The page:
Is Cardiovascular Disease Connected to Hearing Loss?
New research suggests that a healthy heart is a key to healthy hearing, especially later in life. The inner ear is sensitive to changes in blood flow, so while a healthy cardiovascular system positively impacts hearing, inadequate blood flow or trauma to the blood vessels in the inner ear can contribute to hearing loss. Patients who suffer from or are at risk for heart disease, should be especially cautious and have their hearing screened on a regular basis. Heart disease, hypertension or other restriction of blood supply to the ears can cause permanent hearing loss.
The supporting facts:
- A higher BMI (Body Mass Index) and larger waist circumference in women are associated with an increased risk in hearing loss.
- Patients with vascular abnormalities complain more often of ringing in the ears than those without abnormalities.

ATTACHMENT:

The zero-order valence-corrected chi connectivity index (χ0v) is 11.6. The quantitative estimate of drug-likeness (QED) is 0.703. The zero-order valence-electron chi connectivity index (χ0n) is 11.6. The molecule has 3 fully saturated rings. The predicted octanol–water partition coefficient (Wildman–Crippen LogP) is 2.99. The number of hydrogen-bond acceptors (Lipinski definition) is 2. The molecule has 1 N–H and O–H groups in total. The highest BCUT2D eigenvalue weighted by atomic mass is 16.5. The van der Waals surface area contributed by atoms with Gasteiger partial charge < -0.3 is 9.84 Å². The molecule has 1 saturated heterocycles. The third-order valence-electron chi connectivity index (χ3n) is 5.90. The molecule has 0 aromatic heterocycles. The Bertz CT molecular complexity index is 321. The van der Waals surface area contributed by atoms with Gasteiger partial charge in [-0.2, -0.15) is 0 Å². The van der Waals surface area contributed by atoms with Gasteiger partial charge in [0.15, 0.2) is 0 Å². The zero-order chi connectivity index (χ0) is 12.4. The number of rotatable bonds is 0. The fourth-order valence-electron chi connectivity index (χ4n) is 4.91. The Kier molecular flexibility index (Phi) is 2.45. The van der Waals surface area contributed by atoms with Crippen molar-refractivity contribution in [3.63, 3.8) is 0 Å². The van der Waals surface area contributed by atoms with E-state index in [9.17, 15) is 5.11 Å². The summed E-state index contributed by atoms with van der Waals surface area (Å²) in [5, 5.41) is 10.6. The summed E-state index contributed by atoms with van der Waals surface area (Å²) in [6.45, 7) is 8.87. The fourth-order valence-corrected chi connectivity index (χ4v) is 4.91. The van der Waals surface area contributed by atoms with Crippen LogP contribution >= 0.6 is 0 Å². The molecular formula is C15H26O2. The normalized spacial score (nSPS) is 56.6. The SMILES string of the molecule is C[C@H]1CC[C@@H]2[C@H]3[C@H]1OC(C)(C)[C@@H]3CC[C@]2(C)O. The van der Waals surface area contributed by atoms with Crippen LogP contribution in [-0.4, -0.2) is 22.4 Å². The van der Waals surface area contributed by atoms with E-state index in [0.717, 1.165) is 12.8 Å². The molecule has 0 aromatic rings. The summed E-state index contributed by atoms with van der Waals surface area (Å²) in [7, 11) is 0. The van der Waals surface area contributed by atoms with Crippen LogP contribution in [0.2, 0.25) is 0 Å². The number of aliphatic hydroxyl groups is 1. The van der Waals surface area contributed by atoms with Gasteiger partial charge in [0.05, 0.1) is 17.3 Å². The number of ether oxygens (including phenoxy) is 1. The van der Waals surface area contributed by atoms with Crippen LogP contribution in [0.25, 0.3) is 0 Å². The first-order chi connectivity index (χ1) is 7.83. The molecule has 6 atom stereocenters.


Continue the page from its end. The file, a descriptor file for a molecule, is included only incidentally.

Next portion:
- A smoker’s risk of hearing loss increases by 15.1% compared to a non-smoker.
- Women with a history of heart attack are 2.7 times more likely to have impaired cochlear function.
Treatment and prevention The best way to treat heart disease or hearing loss is to monitor and prevent it. All adults over the age of 55 should be referred for a baseline diagnostic audiological evaluation. If you suspect hearing loss, seek treatment as soon as possible. For more information, or to learn more about how your cardiovascular health can affect your hearing, contact us today. Healthy heart or not, our trusted hearing health care professionals can answer any questions or concerns you have about hearing loss prevention or treatment.